It’s always tempting to believe that the Challenge Tour is like a sort of Swiss finishing school for golfers – a well-drilled establishment whose prospectus suggests it only ever churns out clean-cut types who’ll win majors, players like Henrik Stenson and Martin Kaymer.
In reality, the graduates rather remind me of something a friend who works with wayward teenagers once told me – if just two or three of 15 youngsters on a programme turn their life around, it's a success.
That’s not a criticism of the Tour or the players. Instead it’s an appreciation of how difficult it is to rise through the ranks, an acceptance that there are not only ladders to be climbed, but also snakes to be dodged.
Back in 2014, two Frenchmen finished inside the top ten of the rankings after the conclusion of Grand Final, hosted that year by Al Badia GC in Dubai, and their stories reveal much about that perilous journey between Challenge Tour hopeful and European Tour regular.
Benjamin Hebert won the tournament itself, cruising his way through the 72 holes, eventually finishing five shots clear of the field.
All week he had worn a determined, even dour, expression, looking less like a man in the zone than a schoolboy desperate to complete his final days in education and get out into the big wide world beyond.
He had won three times on the second tier in 2011, but had never established himself on the main tour and had then got stuck at the lower level. Victory in Dubai allowed him to complete a second Challenge Tour seasonal hat-trick, but rarely has a golfer been less exultant when lifting a trophy.
"I’m very thankful to this tour,” he said. “But I never want to see it again. Never. I would swap all six titles for one on the European Tour."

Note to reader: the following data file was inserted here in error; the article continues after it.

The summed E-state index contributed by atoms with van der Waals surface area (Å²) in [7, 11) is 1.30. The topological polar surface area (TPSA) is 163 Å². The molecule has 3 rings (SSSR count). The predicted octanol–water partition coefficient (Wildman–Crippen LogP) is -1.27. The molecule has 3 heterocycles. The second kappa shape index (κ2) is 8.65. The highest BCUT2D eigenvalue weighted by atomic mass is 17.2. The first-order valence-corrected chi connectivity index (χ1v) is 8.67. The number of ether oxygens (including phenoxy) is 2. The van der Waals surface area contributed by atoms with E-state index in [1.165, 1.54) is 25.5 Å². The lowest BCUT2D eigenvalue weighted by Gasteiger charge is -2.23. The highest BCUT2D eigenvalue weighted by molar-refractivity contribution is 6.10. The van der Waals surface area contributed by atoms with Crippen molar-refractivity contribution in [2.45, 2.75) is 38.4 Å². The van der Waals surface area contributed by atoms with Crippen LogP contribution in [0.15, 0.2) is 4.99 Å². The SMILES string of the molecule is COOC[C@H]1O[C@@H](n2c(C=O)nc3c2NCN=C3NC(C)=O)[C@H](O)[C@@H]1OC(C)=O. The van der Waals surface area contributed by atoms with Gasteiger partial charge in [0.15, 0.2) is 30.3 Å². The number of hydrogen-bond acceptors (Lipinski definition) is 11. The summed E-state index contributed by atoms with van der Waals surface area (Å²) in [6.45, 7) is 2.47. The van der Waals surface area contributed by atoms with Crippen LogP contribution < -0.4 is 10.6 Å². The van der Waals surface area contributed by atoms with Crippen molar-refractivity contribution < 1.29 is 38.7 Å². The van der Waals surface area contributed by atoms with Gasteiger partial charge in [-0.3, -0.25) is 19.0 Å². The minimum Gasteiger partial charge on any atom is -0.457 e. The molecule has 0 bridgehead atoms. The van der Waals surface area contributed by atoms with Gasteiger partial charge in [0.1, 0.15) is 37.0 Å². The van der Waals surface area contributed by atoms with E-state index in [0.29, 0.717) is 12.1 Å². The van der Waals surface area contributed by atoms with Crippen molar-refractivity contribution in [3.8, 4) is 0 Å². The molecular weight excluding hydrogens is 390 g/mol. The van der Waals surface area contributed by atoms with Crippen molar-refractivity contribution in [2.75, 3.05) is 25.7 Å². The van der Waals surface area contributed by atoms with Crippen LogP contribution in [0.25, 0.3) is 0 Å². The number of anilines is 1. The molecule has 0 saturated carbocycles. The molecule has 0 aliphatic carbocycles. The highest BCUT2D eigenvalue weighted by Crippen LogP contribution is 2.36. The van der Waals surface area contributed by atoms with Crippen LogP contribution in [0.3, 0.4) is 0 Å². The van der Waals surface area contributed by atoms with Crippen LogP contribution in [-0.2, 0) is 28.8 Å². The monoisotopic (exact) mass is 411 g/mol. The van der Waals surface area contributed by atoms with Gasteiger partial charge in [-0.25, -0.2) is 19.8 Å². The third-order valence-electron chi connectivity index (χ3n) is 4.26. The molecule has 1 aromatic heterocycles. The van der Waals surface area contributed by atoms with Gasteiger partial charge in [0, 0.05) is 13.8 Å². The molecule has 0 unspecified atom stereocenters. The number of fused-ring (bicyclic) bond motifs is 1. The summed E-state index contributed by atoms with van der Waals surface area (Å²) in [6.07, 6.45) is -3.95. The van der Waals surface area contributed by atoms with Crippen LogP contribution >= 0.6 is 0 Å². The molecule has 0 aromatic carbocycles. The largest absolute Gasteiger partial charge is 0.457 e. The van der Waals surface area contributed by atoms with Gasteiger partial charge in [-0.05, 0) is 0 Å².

Even as Hebert was uttering these words, his compatriot Mike Lorenzo-Vera was driving a buggy (erratically) around the clubhouse concourse, a gleefully mad smile on his face, looking like some sort of French Wacky Racer.
He, too, had graduated then slipped away and he, too, knew what it was like to get his feet stuck in minor tour mud. In 2007 he had topped the Challenge Tour rankings, but he couldn’t retain his European Tour card and between 2010 and 2013 he floundered on the second tier.
"A lot of people will be pleased to see you back on the European Tour," he was told that afternoon. "You think so?" he countered with a wry smile. "I don’t know. Maybe. Maybe they think I am a bit mad, but thank you for saying it. I will do my best."
Two Frenchmen, two very different golfing personalities, one shared aim: this time, they would make it count.
Five years on, almost to the week, both were back in Dubai, but this time for a very different end-of-season party – the DP World Tour Championship.
It was Hebert’s debut in the event following four seasons of almost eerily consistent rankings. He finished 65th in 2015, 64th the following two seasons and 65th again in 2018.
That he made his bow on the Earth Course was the consequence of taking his game to another level, making a play-off no less than three times in 2019 and if each of them was agonising for him – he lost them all – at the Scottish Open, the torment was shared by many.